Big Brother 16 cast member Zach Rance talked to Mashable about being cast for BB16 and about life following the show, and his admirable, vulnerable honesty reveals a devastating truth: “I don’t know what to do.”
His discussion of how he was cast is interesting, but it’s what comes later–literally, what happens after the show, when cast members are basically dumped onto the street after three months of fame they are completely disconnected from. Zach says:
“I did not prep myself for life after the show. I was not ready at all. I get off the show and people are telling me, ‘You’re a legend,’ and I’m like what? I’m a legend? I’m an idiot.”
How could anyone know what that’s like, to have literally every word and action be scrutinized for months by millions of people? Zach continually repeats that he wasn’t ready, and that’s probably an understatement. Discussing his new flood of social media followers and advice he was given, he says:
“People keep telling me what I need to do, and I don’t know what to do. I just graduated college. I have an economics degree … I know about exchange rates.”
He is not naive–the last sentence of the interview is him asking if the reporter will include his handle in the story, and, of course, he gave out his handle on the live show–but it’s hard not to believe him when he says:
“I didn’t know what to do. It would be different if I saw a gradual increase in followers, if I saw the fame grow. But I didn’t see that.”
Zach admits, “I’m trying to make as many people as possible laugh,” but realizes the potential problem with that strategy, because it’s so hard to keep so many people happy. And then things get really melancholy.
“But I can’t stray away from myself, and I can’t care what people think. I potentially have a career, and I want to steal Ryan Seacrest’s job. I don’t know the steps to take, but I’m working on it.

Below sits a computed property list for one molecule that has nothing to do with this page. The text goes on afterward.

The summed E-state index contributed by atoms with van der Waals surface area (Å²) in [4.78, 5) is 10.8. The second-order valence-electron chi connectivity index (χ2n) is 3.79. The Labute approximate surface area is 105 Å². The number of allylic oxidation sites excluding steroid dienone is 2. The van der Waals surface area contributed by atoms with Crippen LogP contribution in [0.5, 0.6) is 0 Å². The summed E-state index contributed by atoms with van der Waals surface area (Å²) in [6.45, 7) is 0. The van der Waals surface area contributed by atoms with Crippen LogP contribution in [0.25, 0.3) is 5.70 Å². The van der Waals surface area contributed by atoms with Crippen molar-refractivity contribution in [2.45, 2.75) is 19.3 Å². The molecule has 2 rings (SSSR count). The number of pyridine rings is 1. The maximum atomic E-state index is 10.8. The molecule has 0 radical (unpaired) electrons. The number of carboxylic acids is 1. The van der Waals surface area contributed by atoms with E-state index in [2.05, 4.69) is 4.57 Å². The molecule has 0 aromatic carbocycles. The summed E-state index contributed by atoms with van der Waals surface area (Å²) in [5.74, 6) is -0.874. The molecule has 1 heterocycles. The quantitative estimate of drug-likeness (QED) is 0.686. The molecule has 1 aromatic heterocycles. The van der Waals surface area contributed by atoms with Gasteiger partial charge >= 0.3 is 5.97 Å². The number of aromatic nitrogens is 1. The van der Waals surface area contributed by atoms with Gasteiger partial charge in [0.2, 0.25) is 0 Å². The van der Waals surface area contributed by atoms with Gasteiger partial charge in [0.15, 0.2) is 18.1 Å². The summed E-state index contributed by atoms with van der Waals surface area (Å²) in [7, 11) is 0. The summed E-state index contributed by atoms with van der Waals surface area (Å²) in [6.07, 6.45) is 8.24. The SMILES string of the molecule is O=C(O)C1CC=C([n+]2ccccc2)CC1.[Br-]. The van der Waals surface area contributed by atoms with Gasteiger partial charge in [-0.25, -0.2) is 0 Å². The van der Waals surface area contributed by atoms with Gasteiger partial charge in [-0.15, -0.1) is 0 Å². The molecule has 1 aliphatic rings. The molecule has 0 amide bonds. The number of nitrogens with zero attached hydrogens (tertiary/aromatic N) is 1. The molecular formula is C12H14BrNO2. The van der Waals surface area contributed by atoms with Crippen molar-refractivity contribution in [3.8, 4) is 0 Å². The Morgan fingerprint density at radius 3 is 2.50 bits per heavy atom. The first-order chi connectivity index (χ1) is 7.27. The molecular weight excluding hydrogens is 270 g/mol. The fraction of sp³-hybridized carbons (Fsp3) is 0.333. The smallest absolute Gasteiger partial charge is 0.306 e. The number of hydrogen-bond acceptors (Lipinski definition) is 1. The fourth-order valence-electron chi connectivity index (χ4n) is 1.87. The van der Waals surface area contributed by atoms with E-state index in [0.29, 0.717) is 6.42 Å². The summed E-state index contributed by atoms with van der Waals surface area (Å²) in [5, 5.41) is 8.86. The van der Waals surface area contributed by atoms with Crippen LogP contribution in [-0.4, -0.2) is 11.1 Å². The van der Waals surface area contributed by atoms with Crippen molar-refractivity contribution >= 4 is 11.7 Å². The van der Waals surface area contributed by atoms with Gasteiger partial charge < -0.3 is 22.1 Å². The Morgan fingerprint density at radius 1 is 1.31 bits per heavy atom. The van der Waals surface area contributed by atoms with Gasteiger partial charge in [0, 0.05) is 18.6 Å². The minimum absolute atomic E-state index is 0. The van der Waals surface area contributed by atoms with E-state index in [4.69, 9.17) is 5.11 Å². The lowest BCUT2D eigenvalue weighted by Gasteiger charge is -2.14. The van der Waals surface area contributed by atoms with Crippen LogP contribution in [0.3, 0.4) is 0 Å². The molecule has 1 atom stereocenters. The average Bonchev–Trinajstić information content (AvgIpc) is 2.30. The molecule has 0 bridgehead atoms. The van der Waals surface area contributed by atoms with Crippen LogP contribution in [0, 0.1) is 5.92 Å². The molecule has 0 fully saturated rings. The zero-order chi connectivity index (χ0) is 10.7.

Life after reality TV is … I don’t even know what to say. People call me a social media mogul, but I’m not. I’m just a TV personality, but I don’t know. The show gives you so much exposure. I don’t want to sell just merchandise. I want to do something. I became popular because of my personality, not because I’m a good singer or good looking, but because of who I am. I don’t know what I want to do.”
The really sad thing is: this cannot be an atypical experience. Zach Rance is not alone here, and his honesty should not be ignored, dismissed, or mocked. And television shows, networks, and producers just don’t prepare their cast members for what it’s like to deal with the repercussions of what they’ve done–what the cast members have done, and what the show has done to them.
They cannot help someone find direction, of course. But they can help them deal with the fame, and warn them about the opportunists lurking behind friend requests and text messages. Some shows make a therapist available afterwards; actually, all shows should do that, even mandate counseling (and not from the on-set psychologist, but from someone objective and removed. But they should also make a social media expert available, too.
Cast members are already woefully under-compensated despite their vital contributions, and the very least that can be done for them is to give them the tools they need.